In the sixties, Fitzhugh Mullan was an activist in the civil rights struggle. While in medical school, Mullan was shocked by gaps in what the students learned, and the lack of humanity in the classroom. Later, Dr. Mullan was outraged at the conditions he discovered when he began to practice. He helped found the Student Health Organization, organized the Controversial Medical Collective at Lincoln Hospital in the Bronx, and struggled to offer improved medical care to those who needed it most and could afford it least.
“This most welcome republication of the eloquent memoir of a Sixties activist medical student becoming a caring physician is timely. It confronts all the contradictions of medical mission and medical arrogance and, ultimately, is Hamletian. The question is: can moral conviction prevail or not?….An ennobling, engrossing autobiography.”
—Quentin Young, MD, former President of the American Public Health Association, and National Coordinator of Physicians for a National Health Program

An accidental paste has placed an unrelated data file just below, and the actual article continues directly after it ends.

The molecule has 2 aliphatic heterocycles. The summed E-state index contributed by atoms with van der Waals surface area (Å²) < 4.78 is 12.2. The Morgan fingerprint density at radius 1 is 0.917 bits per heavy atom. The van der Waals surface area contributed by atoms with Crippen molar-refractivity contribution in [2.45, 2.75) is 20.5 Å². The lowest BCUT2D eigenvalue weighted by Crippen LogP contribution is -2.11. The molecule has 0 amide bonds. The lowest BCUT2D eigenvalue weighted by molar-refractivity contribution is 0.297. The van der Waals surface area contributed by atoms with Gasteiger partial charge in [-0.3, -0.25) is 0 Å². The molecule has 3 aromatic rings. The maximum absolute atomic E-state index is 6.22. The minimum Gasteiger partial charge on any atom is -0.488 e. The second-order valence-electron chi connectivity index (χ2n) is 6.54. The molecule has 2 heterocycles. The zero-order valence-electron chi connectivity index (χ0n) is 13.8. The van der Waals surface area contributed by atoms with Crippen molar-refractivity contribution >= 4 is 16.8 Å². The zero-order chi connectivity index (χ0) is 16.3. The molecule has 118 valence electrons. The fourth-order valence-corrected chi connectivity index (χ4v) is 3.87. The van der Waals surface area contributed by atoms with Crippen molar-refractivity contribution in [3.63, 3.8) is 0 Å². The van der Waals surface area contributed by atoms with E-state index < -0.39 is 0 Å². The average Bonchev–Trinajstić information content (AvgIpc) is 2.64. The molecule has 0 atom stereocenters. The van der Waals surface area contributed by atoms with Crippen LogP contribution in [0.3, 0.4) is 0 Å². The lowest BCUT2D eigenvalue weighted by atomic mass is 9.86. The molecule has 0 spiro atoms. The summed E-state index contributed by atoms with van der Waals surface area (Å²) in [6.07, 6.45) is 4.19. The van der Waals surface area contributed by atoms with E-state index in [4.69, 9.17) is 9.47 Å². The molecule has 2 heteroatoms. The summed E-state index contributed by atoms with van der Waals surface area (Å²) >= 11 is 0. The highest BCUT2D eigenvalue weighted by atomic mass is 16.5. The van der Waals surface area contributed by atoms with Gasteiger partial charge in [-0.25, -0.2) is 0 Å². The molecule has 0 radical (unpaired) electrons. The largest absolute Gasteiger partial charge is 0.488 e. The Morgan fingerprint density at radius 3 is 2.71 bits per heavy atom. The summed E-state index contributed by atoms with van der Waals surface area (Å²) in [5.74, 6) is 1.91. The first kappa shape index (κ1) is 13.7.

“White Coat, Clenched Fist is the work of a skilled professional writer who describes people, places, events, and ideas with precision, grace, and humor…this book is a classic. Persons who were students or professionals in the 1960s can re-experience these years in Mullan’s fine prose. Younger colleagues can find evidence that each generation has its own triumphs and makes its own mistakes.”
—Journal of American Medical Association
Fitzhugh Mullan was Clinical Professor of Pediatrics and Public Health at George Washington University. He worked at the U.S. Public Health Service where he attained the rank of Assistant Surgeon General (1991-1996). Dr. Mullan was the co-founder of the National Coalition for Cancer Survivorship and the author of numerous books, including Plagues and Politics: The Story of the United States Public Health Service, and Big Doctoring in America: Profiles in Primary Care.